Category: Region

Asma demonstrates how her water filtration system works.
Mar 17 2018

Mom provides filtered water to her community in India

Asma demonstrates how her water filtration system works.

By Gustavo Aybar, communications field liaison coordinator

What I remember most about visiting my home country of the Dominican Republic as a child centers around lack of access to clean, fresh, hot water. Life in the DR was very different and less comfortable than life in the United States. For example, I discovered there was considerable money, time and energy involved in having water readily available. I still remember the day as a 10-year-old I saw my “crush” walking toward me, lugging a full gallon of water in each hand, having recently visited the watering hole for her family.

As World Water Day approaches on March 22 and people everywhere ponder the issue of clean water, I wanted to share how one woman I met in India, Asma, and her family combat the problem of access to potable water. Asma, her husband, Jaleel, and their son and daughter welcomed my coworkers and me into their home in Hyderabad, which they rent from a friend. The home also functions as the facility for the small mineral water plant the family started just a few years ago.

The U.N.’s World Water Day organization said 2.1 billion people around the world lack access to safely managed drinking water services. In addition, an estimated 1.8 million people get their drinking water from an unimproved source, with no protection against contamination from human waste, the U.N. said.

Contaminated and polluted water is a huge problem in India. Sewage, garbage and other waste discharged into lakes and rivers are contributors. Unsafe practices by factories also poison the water with chemicals and toxins.

These realities make Asma’s role a vital one. The water business allows her to do fulfilling work that provides an important service to the community.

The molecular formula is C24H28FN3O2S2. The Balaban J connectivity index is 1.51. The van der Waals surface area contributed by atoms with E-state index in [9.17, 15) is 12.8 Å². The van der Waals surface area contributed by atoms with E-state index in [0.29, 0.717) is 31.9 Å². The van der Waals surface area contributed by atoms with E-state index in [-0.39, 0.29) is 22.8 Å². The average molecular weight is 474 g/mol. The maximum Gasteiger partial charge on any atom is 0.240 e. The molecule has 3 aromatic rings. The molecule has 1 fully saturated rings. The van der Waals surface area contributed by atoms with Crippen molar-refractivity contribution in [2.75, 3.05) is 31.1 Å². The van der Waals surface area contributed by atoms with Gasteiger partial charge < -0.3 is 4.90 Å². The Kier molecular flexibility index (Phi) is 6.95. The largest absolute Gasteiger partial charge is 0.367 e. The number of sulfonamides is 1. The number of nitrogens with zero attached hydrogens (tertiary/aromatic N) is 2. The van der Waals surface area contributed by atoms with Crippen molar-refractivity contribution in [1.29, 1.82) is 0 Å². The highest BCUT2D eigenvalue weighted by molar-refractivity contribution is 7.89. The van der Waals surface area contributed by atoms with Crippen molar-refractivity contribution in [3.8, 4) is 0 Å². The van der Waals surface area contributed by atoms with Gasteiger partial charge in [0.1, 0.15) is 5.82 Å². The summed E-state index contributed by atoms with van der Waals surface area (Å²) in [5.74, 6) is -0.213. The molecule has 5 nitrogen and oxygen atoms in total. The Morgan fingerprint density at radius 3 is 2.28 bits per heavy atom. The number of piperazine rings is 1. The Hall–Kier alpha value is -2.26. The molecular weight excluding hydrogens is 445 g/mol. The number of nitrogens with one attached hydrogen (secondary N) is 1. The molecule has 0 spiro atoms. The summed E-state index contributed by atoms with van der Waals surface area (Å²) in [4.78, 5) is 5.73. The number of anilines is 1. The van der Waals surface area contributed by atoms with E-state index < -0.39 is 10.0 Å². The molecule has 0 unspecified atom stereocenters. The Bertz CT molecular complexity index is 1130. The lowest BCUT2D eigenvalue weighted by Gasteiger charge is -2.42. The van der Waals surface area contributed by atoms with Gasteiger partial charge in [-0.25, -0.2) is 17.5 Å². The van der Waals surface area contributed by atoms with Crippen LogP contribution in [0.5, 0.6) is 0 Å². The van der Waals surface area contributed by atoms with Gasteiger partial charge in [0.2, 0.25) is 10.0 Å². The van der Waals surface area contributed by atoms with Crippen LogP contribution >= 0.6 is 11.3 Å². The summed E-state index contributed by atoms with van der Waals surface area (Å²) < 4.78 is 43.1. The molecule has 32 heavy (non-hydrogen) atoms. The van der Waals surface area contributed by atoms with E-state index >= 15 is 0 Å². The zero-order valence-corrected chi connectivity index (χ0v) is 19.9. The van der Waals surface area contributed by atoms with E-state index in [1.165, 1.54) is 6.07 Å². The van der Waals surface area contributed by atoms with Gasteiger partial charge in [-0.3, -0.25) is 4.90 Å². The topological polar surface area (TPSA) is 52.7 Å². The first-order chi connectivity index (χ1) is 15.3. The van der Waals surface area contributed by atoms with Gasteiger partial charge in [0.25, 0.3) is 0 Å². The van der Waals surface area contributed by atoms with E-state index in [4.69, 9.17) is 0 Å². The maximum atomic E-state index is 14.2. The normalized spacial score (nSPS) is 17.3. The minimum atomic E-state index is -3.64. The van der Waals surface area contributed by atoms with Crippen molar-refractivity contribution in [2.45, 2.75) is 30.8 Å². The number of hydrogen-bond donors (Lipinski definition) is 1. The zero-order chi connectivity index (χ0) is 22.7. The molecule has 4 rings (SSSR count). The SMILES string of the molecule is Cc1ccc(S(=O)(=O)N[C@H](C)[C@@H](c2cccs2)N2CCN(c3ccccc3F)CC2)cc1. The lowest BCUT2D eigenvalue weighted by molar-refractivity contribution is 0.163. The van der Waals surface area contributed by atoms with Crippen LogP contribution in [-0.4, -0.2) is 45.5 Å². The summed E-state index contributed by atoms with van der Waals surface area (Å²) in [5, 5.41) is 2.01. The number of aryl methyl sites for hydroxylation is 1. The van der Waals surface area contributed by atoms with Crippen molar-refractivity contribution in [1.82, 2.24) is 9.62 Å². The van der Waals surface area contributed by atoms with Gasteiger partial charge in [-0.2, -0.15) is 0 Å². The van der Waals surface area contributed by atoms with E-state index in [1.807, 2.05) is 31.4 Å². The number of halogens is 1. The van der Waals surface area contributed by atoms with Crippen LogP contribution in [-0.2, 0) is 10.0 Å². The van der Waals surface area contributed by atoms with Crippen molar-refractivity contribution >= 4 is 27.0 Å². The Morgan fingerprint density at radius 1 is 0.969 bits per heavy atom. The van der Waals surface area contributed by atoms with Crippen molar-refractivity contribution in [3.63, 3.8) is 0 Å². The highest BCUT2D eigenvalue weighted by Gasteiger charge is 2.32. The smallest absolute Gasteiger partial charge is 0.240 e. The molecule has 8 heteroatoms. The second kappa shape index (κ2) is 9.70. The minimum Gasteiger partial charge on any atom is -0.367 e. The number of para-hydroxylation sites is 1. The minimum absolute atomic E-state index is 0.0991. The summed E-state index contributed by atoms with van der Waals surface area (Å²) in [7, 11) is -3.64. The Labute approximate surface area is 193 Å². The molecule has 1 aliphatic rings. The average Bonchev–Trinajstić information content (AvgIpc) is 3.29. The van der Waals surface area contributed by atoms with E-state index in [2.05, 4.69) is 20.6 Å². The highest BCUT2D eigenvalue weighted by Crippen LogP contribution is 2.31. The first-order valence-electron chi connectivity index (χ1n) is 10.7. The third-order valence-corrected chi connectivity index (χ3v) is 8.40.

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Mar 10 2018

Returning to their roots

Texas parents visit Guatemala with adopted sons

Cecile and Raul Villarreal with their sons, Alex (far left) and Lou (center), and their sponsored friends, Hector (second from left) and Magdalena (far right).

Last summer, Cecile Villarreal traveled with her husband, Raul, and two sons, Alex and Lou, to Guatemala on an Unbound awareness trip. Alex and Lou, who were adopted by Cecile and Raul, were born in Guatemala, and this was their first time visiting their birth country. In this interview, Cecile shares with contributing writer Maureen Lunn about taking an Unbound adventure with her family.

Maureen: How long have you been involved with Unbound, and what led you to initially become a sponsor?

Cecile: We started sponsoring our first child, Magdalena, in 2005. We had adopted my oldest son, Alex, from Guatemala in 2000 and had become part of an association of parents who had done the same. In one of the association meetings, an adoptive parent introduced Unbound to us, and we picked Magdalena that very same day. A few years later, we started sponsoring Manuelito. We felt that was a great way to be useful and to keep contact with our sons’ heritage.
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Elizabeth shows off the bike she relies on for her livelihood.
Mar 3 2018

Determined women lead the way

Celebrating International Women's Day